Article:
Another stop on our summer tour was the famous Nebraska roadside attraction, Carhenge. This quintesentially American attraction is a replica of Stonehenge erected by artist Jim Reinders as as a tribute to his father, who farmed the land on which Carhenge was erected. Unable to import the same henges from England, Reinders used junked cars instead. All irony aside, Carhenge has a singular mystical quality that stands as a lasting comment on American car culture. To bridge the fashion gap between mystical awe and Nebraska Sandhills cowboy attire, we chose the Alberto Double-dyed Vintage Twill jeans, which made the transition to a cafe in nearby Alliance, Nebraska an easy one.
So what’s a guy who uses reading glasses gonna do?
Enter the Eye Loop, a sleek update of the nerdalicious pocket protector of the FORTRAN era. The Eye Loop is a small, stainless steel loop that attaches to your shirt via a non-destructive little magnet, allowing you to hang your glasses from your shirt, even if you don’t have a pocket to protect.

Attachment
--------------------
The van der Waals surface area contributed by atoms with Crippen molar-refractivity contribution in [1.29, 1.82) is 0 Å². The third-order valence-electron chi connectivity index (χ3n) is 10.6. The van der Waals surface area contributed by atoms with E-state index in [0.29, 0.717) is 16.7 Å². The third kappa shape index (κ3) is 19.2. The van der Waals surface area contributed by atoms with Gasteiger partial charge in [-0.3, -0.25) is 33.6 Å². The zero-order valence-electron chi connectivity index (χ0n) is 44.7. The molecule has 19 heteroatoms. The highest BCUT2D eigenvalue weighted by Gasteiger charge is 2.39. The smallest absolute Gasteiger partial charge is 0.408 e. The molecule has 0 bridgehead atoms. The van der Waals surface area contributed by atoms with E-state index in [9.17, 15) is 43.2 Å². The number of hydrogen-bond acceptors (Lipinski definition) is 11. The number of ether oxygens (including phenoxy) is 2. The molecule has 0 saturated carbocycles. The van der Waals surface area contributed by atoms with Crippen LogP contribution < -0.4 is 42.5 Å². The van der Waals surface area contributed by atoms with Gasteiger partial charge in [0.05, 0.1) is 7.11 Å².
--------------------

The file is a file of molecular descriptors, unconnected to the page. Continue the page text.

It’s freakin’ brilliant! Now you can look fabulous and get your nerd on at the same time. Or at least read the menu and order the Osso Bucco instead of the Orso Bruno. Although, well, we’d take both. Buy the Eye Loop now on our web site. It will be the best twenty bucks you spend this week.
Stone Rose’s fall collection is out. Sorry for the delay in adding them to our web site, but it took us a while to pick our jaws up off the floor.
These are some of the designer’s finest shirts yet. Their cotton fabrics have a crispness that contradicts how absolutely sweet they feel when you put them on. The best of both worlds, we’d say. We’re also impressed by the deepness of the colors: Stone Rose combines cobalts, reds, purples and blacks in striking patterns that look fantastic on their own, or layered.
We took our intrepid Alberto Pants bulls to another place we love, Ketchum/Sun Valley, Idaho. As amazing as this place is for skiers in the winter, we found the summer enchanting! Warm days, cool nights, great food, superb mountain biking, fishing, hiking — what’s not to like?